The England national team may not have had too much to shout about within recent months, but in the emergence of Liverpool’s Raheem Sterling, they certainly have a new talent of which to bring in some much needed optimism looking forward.
The 17-year-old winger has been one of the real success stories of Liverpool’s somewhat turbulent start to life under Brendan Rodgers, featuring in all but one of their nine Premier League games so far this season. Such a start has led to the inevitable calls for an England call up and Sterling subsequently featured as an unused substitute in the recent 1-1 draw with Ukraine.
Sterling, who is also eligible to play for his country of birth, Jamaica, is currently plying his trade in the England U21s. Yet despite making such unprecedented strides in his young career in recent months, that’s exactly where he should stay for the moment, too.
Not because Sterling doesn’t have the necessary talent or skillset to prosper in Roy Hodgson’s England set-up. But at the age of 17 and after such a promising start for his club, now simply isn’t the time to throw him into what is quickly becoming a bruising crusade of World Cup qualification.
The argument is of course, if you’re good enough, you’re old enough. Think Michael Owen scoring that goal against Argentina at France 98 or Wayne Rooney making his debut aged only 17. They were both prodigious talents who catalyzed their national side at such young ages.
But making your international debut at such a young age isn’t necessarily a banker for a long and fruitful international career. The likes of Jermaine Jenas, Micah Richards, Phil Neville and Aaron Lennon all made their England debuts as teenagers; yet all four have gone on to enjoy mixed fortunes in an England shirt. Of course, it’s difficult to compare Sterling with other talents making their debuts in differing England set-ups.
Call it the view of a pessimist, but although Sterling may well turn in a scintillating performance and net a goal on his debut, it feels at this stage in his career, the capacity is there to do as much harm as good.
The safe money is still with Roy Hodgson’s side topping Group H, but it’s not going to happen without a couple of really quite focused and professional performances. England currently lead their group, but with second placed Montenegro’s game in hand against San Marino at home, they will in all likeliness find themselves two points behind next month. With third placed Poland also having a game in hand only three points behind, there can be no more slip ups for Hodgson’s men.
Yes, Sterling has the raw ability to be able to perhaps cultivate an impact within one of these matches. But it isn’t the environment in which to breed such a talent. People are eager for the new blood to be brought it and it is something that England have been lackluster in doing in the past. But as begrudgingly reserved a stance it may seem, Montenegro away is a fixture for the Ashley Young’s, Theo Walcott’s and James Milner’s of this world. Not a prodigious, yet very much still developing talent in Sterling.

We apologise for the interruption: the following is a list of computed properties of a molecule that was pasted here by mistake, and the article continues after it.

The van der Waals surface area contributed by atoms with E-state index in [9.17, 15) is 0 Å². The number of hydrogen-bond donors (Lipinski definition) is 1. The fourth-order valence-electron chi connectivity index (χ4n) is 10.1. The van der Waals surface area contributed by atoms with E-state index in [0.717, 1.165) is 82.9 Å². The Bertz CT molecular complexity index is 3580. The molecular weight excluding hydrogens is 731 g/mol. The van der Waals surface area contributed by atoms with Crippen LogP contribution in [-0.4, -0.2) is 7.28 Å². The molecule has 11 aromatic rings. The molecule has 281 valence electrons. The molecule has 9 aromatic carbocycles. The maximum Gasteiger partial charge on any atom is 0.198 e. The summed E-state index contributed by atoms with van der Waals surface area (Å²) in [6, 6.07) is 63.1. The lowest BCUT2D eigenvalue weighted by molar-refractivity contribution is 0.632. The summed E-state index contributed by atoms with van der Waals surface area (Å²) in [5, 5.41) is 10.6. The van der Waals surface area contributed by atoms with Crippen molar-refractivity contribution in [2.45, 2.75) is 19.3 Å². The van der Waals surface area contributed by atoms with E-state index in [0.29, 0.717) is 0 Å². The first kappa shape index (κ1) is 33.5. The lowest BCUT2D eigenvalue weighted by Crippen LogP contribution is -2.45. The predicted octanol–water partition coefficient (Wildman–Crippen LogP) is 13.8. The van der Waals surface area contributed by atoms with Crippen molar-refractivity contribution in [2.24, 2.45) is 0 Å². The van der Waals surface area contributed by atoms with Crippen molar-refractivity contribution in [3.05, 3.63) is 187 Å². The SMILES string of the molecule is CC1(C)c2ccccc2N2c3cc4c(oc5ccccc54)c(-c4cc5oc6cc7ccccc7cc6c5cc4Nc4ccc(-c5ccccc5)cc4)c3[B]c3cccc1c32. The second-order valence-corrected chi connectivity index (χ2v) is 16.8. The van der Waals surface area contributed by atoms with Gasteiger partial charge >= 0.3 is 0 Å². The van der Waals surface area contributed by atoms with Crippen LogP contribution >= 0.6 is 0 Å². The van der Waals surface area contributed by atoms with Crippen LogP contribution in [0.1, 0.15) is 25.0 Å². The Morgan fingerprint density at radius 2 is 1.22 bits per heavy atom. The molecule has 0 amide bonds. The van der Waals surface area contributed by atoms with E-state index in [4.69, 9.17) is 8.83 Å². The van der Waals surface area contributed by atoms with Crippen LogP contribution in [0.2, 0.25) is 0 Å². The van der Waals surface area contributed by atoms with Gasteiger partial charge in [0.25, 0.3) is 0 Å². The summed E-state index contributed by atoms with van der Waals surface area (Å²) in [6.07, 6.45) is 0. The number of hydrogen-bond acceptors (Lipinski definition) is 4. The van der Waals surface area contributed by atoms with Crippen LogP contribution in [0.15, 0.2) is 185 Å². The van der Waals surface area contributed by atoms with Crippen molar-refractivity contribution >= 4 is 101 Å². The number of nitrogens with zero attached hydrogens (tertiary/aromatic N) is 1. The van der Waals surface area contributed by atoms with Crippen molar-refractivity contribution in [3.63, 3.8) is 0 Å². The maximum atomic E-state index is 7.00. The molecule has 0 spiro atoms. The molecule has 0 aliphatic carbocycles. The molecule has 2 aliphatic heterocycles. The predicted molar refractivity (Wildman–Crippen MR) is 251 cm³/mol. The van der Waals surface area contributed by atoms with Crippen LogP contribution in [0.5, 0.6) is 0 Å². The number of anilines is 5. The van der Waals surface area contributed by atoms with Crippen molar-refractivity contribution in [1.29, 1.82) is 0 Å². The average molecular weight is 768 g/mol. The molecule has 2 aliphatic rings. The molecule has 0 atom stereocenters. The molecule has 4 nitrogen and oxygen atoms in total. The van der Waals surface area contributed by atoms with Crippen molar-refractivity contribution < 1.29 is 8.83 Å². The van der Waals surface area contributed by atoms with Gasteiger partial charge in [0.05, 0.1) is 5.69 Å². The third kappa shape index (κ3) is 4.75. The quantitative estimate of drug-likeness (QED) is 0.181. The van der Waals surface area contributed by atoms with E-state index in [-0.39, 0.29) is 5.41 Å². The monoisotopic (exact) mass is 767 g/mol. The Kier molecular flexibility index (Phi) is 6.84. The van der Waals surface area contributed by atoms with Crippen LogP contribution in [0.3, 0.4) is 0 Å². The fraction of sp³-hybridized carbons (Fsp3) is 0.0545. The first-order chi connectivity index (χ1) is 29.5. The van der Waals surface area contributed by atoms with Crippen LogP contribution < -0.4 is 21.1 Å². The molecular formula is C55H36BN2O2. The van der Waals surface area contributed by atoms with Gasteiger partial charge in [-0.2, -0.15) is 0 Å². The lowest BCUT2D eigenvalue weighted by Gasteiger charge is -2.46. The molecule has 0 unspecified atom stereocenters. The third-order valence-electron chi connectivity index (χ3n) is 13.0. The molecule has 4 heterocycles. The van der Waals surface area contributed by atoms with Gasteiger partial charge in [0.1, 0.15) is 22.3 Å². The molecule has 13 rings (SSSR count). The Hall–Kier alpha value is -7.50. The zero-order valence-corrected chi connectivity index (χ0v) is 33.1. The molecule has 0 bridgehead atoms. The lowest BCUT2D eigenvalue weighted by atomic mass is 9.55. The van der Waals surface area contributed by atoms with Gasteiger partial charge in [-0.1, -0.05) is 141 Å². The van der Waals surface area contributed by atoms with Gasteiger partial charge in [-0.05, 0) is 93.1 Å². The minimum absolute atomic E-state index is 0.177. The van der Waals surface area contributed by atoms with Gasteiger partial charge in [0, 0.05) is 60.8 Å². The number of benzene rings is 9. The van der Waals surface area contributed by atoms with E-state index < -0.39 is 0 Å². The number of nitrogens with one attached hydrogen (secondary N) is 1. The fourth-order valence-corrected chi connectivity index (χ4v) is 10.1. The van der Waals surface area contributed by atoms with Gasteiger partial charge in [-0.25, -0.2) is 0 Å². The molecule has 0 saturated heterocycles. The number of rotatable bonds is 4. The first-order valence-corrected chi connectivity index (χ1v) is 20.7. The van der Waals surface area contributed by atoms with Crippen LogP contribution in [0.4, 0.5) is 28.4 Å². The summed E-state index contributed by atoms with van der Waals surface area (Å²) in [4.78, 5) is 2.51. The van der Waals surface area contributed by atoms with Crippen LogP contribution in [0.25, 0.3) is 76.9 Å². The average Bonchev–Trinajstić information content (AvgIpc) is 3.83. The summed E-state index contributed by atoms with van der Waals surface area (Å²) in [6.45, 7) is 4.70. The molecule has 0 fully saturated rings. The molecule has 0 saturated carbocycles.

Some of you may rightly point out that before England face their next batch of World Cup qualifiers, friendlies against both Sweden and Brazil respectively, lie in wait for the Three Lions. Why not blood Sterling against either of those two teams?
In theory, Sterling could well come on as a substitute against either and play perhaps, a 20minute cameo. But it simply doesn’t feel necessary.
We don’t need to hand the youngster a cap for the sake of it. Despite the fears he may end up turning out for Jamaica to make his full international debut, his willingness to join up with Hodgson’s squad suggests he wants to be a part of the Three Lions.
Raheem Sterling has made only 11 professional league appearances- eight of which have come this season. He is 17 years old. Sterling is still learning the game and thrusting him straight into the upper echelons of the national side is a distraction that he doesn’t need at this point. Let him get on with his football at Liverpool, under the tutelage of Brendan Rodgers and let him rise naturally through the national youth ranks. There isn’t any need to rush him.
As Rodgers said himself, there are very real dangers to fast tracking a talent such as Sterling and it’s a risk Hodgson doesn’t need to be taking at this point. Speaking last month, the Ulsterman said:
“I think with young players, you have to be careful. They can be elevated above their station too quickly.
“That is a part of it in this country – they have one good game and they get elevated into superstar status. But you see them at 23 and 24 and you wonder why they are not superstars anymore.”
There’s nothing wrong with indulging in the excitement that surrounds such a talented young player like Sterling, but such is the reactive nature of English football, we seem to want it all and we always want it now. We need to make sure that our young players development is as smooth as possible and that we do everything we can to create an environment to help them prosper.
Thrusting a 17-year-old teenager into the international set-up, along with the giddy exposure and stinging critique that goes with it, is not conducive to giving him the best possible chance. As quick as we are to build a player up, we’re even quicker to knock them back down. Could you imagine if he experienced a poor first couple of games?
Raheem Sterling is a mercurial talent and he’s one that England should look forward to enjoying in the years to come. Just not quite yet.
Would you thrust Raheem Sterling into the England senior side? Let me know what you think on Twitter: follow @samuel_antrobus and bat me all your views.